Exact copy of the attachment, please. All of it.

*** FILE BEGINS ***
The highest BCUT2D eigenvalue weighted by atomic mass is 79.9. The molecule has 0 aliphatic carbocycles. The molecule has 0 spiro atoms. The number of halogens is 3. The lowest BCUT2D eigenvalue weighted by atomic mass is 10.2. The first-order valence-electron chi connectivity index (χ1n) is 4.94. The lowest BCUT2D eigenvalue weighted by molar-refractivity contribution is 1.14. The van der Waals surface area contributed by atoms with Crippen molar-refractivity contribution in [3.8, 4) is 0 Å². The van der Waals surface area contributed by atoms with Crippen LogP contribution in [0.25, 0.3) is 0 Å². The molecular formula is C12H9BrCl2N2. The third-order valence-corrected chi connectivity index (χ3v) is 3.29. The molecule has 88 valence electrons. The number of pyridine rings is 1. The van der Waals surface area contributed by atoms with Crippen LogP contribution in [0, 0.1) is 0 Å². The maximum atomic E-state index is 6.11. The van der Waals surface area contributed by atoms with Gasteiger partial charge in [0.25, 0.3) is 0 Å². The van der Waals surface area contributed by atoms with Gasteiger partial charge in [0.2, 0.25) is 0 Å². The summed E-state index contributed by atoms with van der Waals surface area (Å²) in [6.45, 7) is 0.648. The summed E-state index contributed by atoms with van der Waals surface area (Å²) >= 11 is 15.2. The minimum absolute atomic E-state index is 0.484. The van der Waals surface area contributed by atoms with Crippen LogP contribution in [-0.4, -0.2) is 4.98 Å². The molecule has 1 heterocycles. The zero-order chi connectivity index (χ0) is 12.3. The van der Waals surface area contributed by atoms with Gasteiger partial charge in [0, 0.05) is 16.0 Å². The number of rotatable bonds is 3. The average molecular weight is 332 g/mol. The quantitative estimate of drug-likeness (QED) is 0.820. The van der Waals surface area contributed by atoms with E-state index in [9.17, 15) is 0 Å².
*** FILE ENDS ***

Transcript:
The highest BCUT2D eigenvalue weighted by atomic mass is 79.9. The molecule has 0 aliphatic carbocycles. The molecule has 0 spiro atoms. The number of halogens is 3. The lowest BCUT2D eigenvalue weighted by atomic mass is 10.2. The first-order valence-electron chi connectivity index (χ1n) is 4.94. The lowest BCUT2D eigenvalue weighted by molar-refractivity contribution is 1.14. The van der Waals surface area contributed by atoms with Crippen molar-refractivity contribution in [3.8, 4) is 0 Å². The van der Waals surface area contributed by atoms with Crippen LogP contribution in [0.25, 0.3) is 0 Å². The molecular formula is C12H9BrCl2N2. The third-order valence-corrected chi connectivity index (χ3v) is 3.29. The molecule has 88 valence electrons. The number of pyridine rings is 1. The van der Waals surface area contributed by atoms with Crippen LogP contribution in [0, 0.1) is 0 Å². The maximum atomic E-state index is 6.11. The van der Waals surface area contributed by atoms with Gasteiger partial charge in [0.25, 0.3) is 0 Å². The van der Waals surface area contributed by atoms with Gasteiger partial charge in [0.2, 0.25) is 0 Å². The summed E-state index contributed by atoms with van der Waals surface area (Å²) in [6.45, 7) is 0.648. The summed E-state index contributed by atoms with van der Waals surface area (Å²) >= 11 is 15.2. The minimum absolute atomic E-state index is 0.484. The van der Waals surface area contributed by atoms with Crippen LogP contribution in [-0.4, -0.2) is 4.98 Å². The molecule has 1 heterocycles. The zero-order chi connectivity index (χ0) is 12.3. The van der Waals surface area contributed by atoms with Gasteiger partial charge in [0, 0.05) is 16.0 Å². The number of rotatable bonds is 3. The average molecular weight is 332 g/mol. The quantitative estimate of drug-likeness (QED) is 0.820. The van der Waals surface area contributed by atoms with E-state index in [9.17, 15) is 0 Å².